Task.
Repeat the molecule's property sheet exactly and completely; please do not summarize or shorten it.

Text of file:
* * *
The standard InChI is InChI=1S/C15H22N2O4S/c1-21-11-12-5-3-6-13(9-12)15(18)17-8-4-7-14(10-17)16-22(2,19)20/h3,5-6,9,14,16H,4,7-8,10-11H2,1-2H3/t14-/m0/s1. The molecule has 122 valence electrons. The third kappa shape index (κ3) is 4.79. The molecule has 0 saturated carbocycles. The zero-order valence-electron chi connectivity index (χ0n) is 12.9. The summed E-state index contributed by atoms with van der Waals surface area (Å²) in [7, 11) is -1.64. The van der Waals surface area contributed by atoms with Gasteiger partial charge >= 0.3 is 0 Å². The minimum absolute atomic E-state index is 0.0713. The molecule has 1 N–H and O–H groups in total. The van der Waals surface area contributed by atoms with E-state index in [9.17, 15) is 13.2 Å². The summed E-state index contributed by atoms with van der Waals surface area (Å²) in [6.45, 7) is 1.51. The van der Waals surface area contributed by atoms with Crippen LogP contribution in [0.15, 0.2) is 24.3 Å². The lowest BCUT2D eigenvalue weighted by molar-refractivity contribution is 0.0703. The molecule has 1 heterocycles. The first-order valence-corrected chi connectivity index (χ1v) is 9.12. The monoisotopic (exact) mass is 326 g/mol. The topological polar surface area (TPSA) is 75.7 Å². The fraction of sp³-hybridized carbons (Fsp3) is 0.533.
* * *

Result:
The standard InChI is InChI=1S/C15H22N2O4S/c1-21-11-12-5-3-6-13(9-12)15(18)17-8-4-7-14(10-17)16-22(2,19)20/h3,5-6,9,14,16H,4,7-8,10-11H2,1-2H3/t14-/m0/s1. The molecule has 122 valence electrons. The third kappa shape index (κ3) is 4.79. The molecule has 0 saturated carbocycles. The zero-order valence-electron chi connectivity index (χ0n) is 12.9. The summed E-state index contributed by atoms with van der Waals surface area (Å²) in [7, 11) is -1.64. The van der Waals surface area contributed by atoms with Gasteiger partial charge >= 0.3 is 0 Å². The minimum absolute atomic E-state index is 0.0713. The molecule has 1 N–H and O–H groups in total. The van der Waals surface area contributed by atoms with E-state index in [9.17, 15) is 13.2 Å². The summed E-state index contributed by atoms with van der Waals surface area (Å²) in [6.45, 7) is 1.51. The van der Waals surface area contributed by atoms with Crippen LogP contribution in [0.15, 0.2) is 24.3 Å². The lowest BCUT2D eigenvalue weighted by molar-refractivity contribution is 0.0703. The molecule has 1 heterocycles. The first-order valence-corrected chi connectivity index (χ1v) is 9.12. The monoisotopic (exact) mass is 326 g/mol. The topological polar surface area (TPSA) is 75.7 Å². The fraction of sp³-hybridized carbons (Fsp3) is 0.533.